Choosing a Special Group
That Won’t Crush Your Soul

‘Accept my resignation. I don’t care to belong to any club that will have me as a member.’ Groucho Marx had a point, but most of us do long to belong. More so now, when so many feel the world has turned against them. Fear not, anti-heroes of the moot field. There’s hope.
And an affiliation just for you. Not the adventurer type? choose among the Bureaucracy Club, the Cloud Appreciation Society, Dull Men Club or, if still follicle-endowed, the Luxuriant Hair Club, but have your PhD ready. In a wretched mood? the Death Cafe will do you wonders.
Sport aficionados get it. The religiously devout most surely do too. And an assortment of clubs that flourish on Facebook or England, of all places, are equally adept at listing names of people who like this, or don’t like that. Prefer red, or despise unsuspecting hamsters.
Deep down, most would like to qualify for the Explorer’s Club, but if you haven’t stepped on the moon, or climbed the Everest, forget it. In another life, perhaps. Better sign on for the Apostrophe Appreciation Society. It’ll won’t give you vertigo. And you’ll be busy, guaranteed.
And before you disrespect good ol’ Groucho, misquoting him again, we know you’re actually jubilant that Twitter accepted your behind and your trolling galore. You don’t fool us. So go ahead, send out that form for the Mediocre Pun Brigade. They’re running a sale this week.

Dull but not boring.’ That’s the main ‘virtue’ required by would-be members of the Dull Men Club. And while ‘optimization of bureaucracies and bureaucrats’ is in the Bureaucracy Club‘s mission statement, both place a premium on a particular personality type: L, as in lukewarm.
Not that there’s anything wrong with that. Nevertheless, members live fulfilling lives, as long as they don’t involve trying spicy food, taking cold showers, or wearing colorful underwear. They gather periodically to debate mild things. But we hear the coffee is extra strong.

Bald inexperienced need not to apply.’ Nothing is ever safe when The Explorer’s Club and The Luxuriant Flowing Hair Clubs for Scientists break from their accident-provoking agenda, and sit down for a dinner whose menu often includes fried tarantulas and hissing roach snacks.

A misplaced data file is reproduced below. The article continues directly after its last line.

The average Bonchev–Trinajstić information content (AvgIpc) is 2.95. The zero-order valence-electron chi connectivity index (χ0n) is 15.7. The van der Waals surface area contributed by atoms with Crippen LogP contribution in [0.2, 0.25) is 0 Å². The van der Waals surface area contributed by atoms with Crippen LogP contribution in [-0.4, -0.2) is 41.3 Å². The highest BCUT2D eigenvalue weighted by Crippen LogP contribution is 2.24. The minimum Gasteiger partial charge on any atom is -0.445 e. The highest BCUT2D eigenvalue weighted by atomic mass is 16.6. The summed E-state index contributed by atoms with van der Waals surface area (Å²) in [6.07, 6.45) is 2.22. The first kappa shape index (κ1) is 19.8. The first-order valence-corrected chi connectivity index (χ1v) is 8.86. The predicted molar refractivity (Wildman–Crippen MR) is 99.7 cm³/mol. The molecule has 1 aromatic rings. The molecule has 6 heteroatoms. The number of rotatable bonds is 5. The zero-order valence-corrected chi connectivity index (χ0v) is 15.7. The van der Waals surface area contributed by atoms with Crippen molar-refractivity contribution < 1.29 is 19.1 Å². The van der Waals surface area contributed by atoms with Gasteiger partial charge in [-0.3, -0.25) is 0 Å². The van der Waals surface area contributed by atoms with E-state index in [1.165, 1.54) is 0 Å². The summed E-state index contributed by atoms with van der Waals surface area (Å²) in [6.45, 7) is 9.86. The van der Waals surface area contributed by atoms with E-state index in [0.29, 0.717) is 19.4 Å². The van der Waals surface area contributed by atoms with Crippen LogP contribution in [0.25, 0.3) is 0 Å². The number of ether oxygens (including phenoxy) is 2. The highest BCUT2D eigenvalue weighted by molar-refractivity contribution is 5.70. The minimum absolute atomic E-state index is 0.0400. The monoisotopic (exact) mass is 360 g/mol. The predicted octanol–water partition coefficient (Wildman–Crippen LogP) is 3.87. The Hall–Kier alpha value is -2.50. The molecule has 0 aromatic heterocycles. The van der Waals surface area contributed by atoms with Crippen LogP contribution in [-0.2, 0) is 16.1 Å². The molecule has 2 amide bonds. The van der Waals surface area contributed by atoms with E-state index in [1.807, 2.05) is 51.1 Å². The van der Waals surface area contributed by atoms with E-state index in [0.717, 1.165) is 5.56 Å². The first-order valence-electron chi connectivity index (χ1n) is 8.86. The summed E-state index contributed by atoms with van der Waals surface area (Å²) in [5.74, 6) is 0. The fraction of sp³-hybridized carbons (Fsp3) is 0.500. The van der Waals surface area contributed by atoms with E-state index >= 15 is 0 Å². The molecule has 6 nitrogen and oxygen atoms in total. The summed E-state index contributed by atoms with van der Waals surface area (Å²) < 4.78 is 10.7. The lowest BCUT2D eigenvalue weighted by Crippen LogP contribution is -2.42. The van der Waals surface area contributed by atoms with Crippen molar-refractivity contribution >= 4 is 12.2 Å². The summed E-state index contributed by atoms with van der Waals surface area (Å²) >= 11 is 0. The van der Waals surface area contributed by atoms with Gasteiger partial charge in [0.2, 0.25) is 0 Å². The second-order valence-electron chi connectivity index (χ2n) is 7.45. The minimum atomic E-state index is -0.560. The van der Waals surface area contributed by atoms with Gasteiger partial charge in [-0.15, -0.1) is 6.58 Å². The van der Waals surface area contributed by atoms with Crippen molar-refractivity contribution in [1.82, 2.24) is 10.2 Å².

Living Explorers Buzz Aldrin and Jane Goodall share (more)
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membership with late braves Edmund Hillary and Thor Heyerdahl, among others. Long-haired Benjamin Franklin and Albert Einstein are honorees of the same Annals of Improbable Research‘s hirsute club scientists such as Anne A. Madden and Alex Dyson, for instance, routinely sharpen their chops in.

Order the Good Death with some Nimbus.’ Here are two contemplative, serene, poetic even, associations everyone has already a part of: The Cloud Appreciation Society and the Order of the Good Death. Yes, they both require some level of commitment to what they’re about, but doesn’t it everything? Besides, rewards are said to be nifty.
The Positive Death Movement seeks to restore our final touch to its fair evolutionary placement, and into a gift for those who’re staying. And the C.A.S.’s Manifesto pledges to fight ‘blue-sky thinking.’ One gathers at cafes; the other, probably outdoors. For a small membership fee, you may bring your own cheerios.

If anything, the explosion of social networks only increased this delusional notion that we’re all a happy family, no offense to Brotherhood of Men members, or slight to the Womanhood of Males, or whatever. Fact is, many can’t bring themselves to that dreaded point, said to advance anyone’s life: networking.
So, while showing up in person is hard to do, signing on to a group even remotely interested in something we once liked, seems just the ticket for connection. And connected we are, with millions of LinkedIn groups, and cooking (crack) associations, and affiliations of any variety.
Not that there’s anything wrong with that. Gregarious we’ll be, and now it’s possible to indeed be one with many, without having to go through the trouble of actually meeting them in person. It saves on hand sanitizers. But personal hygiene has little to do with it.

That’s because we seem to be racing to a time when bodies may become beside the point. What, with robotics and the likely upcoming age of tech slavery (followed by a horrible cyber revolt), we can’t help thinking that the very idea of connecting with another human being, or professing allegiance to a fact-based reality, are under distress today.
Sill, any of the clubs above share one trait hardly trending on social nets: they all cater to basic emotions we cherish, from being out there, to leading a quite but meaningful life, from enjoying a bit of mirror time, to loving simply laying on the grass and watching clouds go by.
Disrespecting grumpy Groucho, the club we should care about would be one where we’re the benevolent host, always so glad to have our patronage, and baggage, on board. So issue your own ID card and start enjoying its benefits. Others may follow and should be welcome too.

5 thoughts on “Memberships

  1. rkpowers says:

    You could have asked for my permission to use the phot of the Red Hat ladies

    Liked by 1 person

  2. It seems that in my country only work is public and the whole rest private. So, in order to connect with others , clubs or associations are very important otherwise you risk to become ostrasized. In America there is another situation, because everything seems to be public, if I understand correctly!


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